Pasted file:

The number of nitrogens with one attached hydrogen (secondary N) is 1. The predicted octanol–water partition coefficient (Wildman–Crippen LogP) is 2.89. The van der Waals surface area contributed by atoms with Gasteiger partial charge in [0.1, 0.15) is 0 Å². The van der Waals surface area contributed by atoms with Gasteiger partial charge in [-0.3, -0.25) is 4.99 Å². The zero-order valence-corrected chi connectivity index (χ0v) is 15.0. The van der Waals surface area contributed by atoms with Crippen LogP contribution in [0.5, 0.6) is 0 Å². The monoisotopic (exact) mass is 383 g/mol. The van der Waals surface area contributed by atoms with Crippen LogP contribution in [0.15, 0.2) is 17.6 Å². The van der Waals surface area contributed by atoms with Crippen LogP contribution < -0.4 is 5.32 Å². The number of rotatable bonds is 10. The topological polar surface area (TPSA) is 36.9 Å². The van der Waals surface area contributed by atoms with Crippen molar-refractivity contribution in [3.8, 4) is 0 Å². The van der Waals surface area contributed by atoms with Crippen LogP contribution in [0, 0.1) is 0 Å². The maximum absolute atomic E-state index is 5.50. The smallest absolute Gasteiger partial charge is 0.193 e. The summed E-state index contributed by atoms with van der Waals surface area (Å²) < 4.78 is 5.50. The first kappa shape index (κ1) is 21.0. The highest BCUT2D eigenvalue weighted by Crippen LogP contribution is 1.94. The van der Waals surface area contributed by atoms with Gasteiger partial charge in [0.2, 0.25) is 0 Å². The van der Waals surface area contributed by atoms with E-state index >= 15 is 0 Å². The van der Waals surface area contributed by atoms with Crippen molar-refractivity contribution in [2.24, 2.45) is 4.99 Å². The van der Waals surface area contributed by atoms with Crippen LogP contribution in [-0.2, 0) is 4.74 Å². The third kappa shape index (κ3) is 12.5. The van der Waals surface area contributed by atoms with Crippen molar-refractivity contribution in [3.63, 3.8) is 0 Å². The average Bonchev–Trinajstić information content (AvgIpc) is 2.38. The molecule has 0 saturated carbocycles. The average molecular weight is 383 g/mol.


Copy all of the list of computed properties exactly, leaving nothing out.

The number of nitrogens with one attached hydrogen (secondary N) is 1. The predicted octanol–water partition coefficient (Wildman–Crippen LogP) is 2.89. The van der Waals surface area contributed by atoms with Gasteiger partial charge in [0.1, 0.15) is 0 Å². The van der Waals surface area contributed by atoms with Gasteiger partial charge in [-0.3, -0.25) is 4.99 Å². The zero-order valence-corrected chi connectivity index (χ0v) is 15.0. The van der Waals surface area contributed by atoms with Crippen LogP contribution in [0.5, 0.6) is 0 Å². The monoisotopic (exact) mass is 383 g/mol. The van der Waals surface area contributed by atoms with Crippen LogP contribution in [0.15, 0.2) is 17.6 Å². The van der Waals surface area contributed by atoms with Crippen LogP contribution < -0.4 is 5.32 Å². The number of rotatable bonds is 10. The topological polar surface area (TPSA) is 36.9 Å². The van der Waals surface area contributed by atoms with Crippen molar-refractivity contribution in [3.8, 4) is 0 Å². The van der Waals surface area contributed by atoms with Crippen LogP contribution in [0, 0.1) is 0 Å². The maximum absolute atomic E-state index is 5.50. The smallest absolute Gasteiger partial charge is 0.193 e. The summed E-state index contributed by atoms with van der Waals surface area (Å²) < 4.78 is 5.50. The first kappa shape index (κ1) is 21.0. The highest BCUT2D eigenvalue weighted by Crippen LogP contribution is 1.94. The van der Waals surface area contributed by atoms with Gasteiger partial charge in [0.2, 0.25) is 0 Å². The van der Waals surface area contributed by atoms with E-state index >= 15 is 0 Å². The van der Waals surface area contributed by atoms with Crippen molar-refractivity contribution in [2.24, 2.45) is 4.99 Å². The van der Waals surface area contributed by atoms with Crippen LogP contribution in [-0.2, 0) is 4.74 Å². The third kappa shape index (κ3) is 12.5. The van der Waals surface area contributed by atoms with Crippen molar-refractivity contribution in [3.63, 3.8) is 0 Å². The average Bonchev–Trinajstić information content (AvgIpc) is 2.38. The molecule has 0 saturated carbocycles. The average molecular weight is 383 g/mol.